Originally published in WBUR’s Cognoscenti
If I see another headline or stock photo that blames women’s pay gap on the fact that working women have to do the laundry, I’m going to vomit.
Sorry for the intense reaction. But it happened again the other day: Another study came out that parsed the complexities of career advancement, the tangled web of decision-making and cultural norms that has led us to this place of systemic inequality. And in the internet retelling, it all got reduced to the image of a woman in unfashionable business clothes, gazing sadly at a laundry basket and a pile of Legos.
I won’t name the news outlet that selected this gem, because it’s hardly the only one. And I won’t blame Sheryl Sandberg, who, in her “Lean In” days, popularized a professor’s crack about how the best thing men could do for women’s advancement was “the laundry” — a great half-joke that, a couple of generations ago, might have been true.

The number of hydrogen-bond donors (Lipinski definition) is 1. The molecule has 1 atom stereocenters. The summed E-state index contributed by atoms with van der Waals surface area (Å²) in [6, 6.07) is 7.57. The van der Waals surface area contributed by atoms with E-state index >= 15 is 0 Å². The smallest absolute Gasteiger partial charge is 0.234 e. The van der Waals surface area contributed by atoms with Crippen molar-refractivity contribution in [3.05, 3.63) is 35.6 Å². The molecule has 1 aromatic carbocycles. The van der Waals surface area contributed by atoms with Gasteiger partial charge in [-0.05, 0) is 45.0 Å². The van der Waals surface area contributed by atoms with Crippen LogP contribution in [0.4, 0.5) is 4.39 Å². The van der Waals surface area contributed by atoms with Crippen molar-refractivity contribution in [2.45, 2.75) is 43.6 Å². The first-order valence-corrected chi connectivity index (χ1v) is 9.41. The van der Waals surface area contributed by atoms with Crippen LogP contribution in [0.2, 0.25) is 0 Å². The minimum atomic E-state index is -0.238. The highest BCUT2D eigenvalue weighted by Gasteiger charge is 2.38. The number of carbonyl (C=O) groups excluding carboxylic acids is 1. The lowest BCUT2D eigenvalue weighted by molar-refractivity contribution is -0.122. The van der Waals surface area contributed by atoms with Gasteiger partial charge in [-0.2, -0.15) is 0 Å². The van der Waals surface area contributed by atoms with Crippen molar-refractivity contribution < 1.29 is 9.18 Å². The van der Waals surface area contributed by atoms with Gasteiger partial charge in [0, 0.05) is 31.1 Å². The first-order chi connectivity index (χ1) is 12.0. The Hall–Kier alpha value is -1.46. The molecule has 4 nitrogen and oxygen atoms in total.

Yes, we can still calculate the gaps in domestic workloads — five hours for me, three-point-seven hours for you! — and the studies in question found some inequalities. But blaming husbands, or laundry, is reductive and outdated. Worse, it’s a distraction. Sure, career advancement is easier for women with stay-at-home spouses or bottomless pools of expensive help. (I’m looking at you, Ivanka.)
But the real, persistent reason for women’s stalled careers isn’t the fact that there’s laundry to do, or carpools to run, or homework to assist with, or any of the other obligations that fill so many people’s hours in those too-brief years of full-on family life. It isn’t even that we lack the right volume of paid leave policies and childcare subsidies. It’s that the currency of success in too many office settings — face time, meeting attendance, the ability to drop everything on a dime to conform to the packed schedules of the C-suite — is out of whack with modern reality, for both genders.
Read the rest here.